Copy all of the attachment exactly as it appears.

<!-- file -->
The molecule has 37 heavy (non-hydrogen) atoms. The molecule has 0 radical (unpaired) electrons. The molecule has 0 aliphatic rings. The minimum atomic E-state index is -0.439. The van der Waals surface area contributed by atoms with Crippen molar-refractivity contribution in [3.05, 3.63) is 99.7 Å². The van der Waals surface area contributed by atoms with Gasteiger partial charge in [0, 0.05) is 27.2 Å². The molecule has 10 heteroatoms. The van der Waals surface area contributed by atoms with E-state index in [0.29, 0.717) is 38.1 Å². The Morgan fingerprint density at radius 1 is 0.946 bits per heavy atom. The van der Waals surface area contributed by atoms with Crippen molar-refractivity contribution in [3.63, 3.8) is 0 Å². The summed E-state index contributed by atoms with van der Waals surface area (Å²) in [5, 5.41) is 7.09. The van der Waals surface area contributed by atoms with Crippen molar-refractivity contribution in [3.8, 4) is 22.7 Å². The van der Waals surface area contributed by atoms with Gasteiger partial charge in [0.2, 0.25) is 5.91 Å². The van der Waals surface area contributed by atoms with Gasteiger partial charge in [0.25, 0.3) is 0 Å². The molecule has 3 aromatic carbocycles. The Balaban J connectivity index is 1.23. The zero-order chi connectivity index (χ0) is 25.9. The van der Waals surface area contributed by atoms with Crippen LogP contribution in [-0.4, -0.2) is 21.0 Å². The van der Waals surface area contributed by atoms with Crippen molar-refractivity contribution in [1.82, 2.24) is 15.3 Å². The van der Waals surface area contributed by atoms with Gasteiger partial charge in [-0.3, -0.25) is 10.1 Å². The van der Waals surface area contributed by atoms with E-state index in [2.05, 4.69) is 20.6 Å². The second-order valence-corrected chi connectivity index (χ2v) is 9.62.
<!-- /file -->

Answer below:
The molecule has 37 heavy (non-hydrogen) atoms. The molecule has 0 radical (unpaired) electrons. The molecule has 0 aliphatic rings. The minimum atomic E-state index is -0.439. The van der Waals surface area contributed by atoms with Crippen molar-refractivity contribution in [3.05, 3.63) is 99.7 Å². The van der Waals surface area contributed by atoms with Gasteiger partial charge in [0, 0.05) is 27.2 Å². The molecule has 10 heteroatoms. The van der Waals surface area contributed by atoms with E-state index in [0.29, 0.717) is 38.1 Å². The Morgan fingerprint density at radius 1 is 0.946 bits per heavy atom. The van der Waals surface area contributed by atoms with Crippen molar-refractivity contribution in [3.63, 3.8) is 0 Å². The summed E-state index contributed by atoms with van der Waals surface area (Å²) in [5, 5.41) is 7.09. The van der Waals surface area contributed by atoms with Crippen molar-refractivity contribution in [3.8, 4) is 22.7 Å². The van der Waals surface area contributed by atoms with Gasteiger partial charge in [0.2, 0.25) is 5.91 Å². The van der Waals surface area contributed by atoms with Gasteiger partial charge in [0.25, 0.3) is 0 Å². The molecule has 3 aromatic carbocycles. The Balaban J connectivity index is 1.23. The zero-order chi connectivity index (χ0) is 25.9. The van der Waals surface area contributed by atoms with Crippen LogP contribution in [-0.4, -0.2) is 21.0 Å². The van der Waals surface area contributed by atoms with Crippen molar-refractivity contribution in [1.82, 2.24) is 15.3 Å². The van der Waals surface area contributed by atoms with Gasteiger partial charge in [-0.3, -0.25) is 10.1 Å². The van der Waals surface area contributed by atoms with E-state index in [2.05, 4.69) is 20.6 Å². The second-order valence-corrected chi connectivity index (χ2v) is 9.62.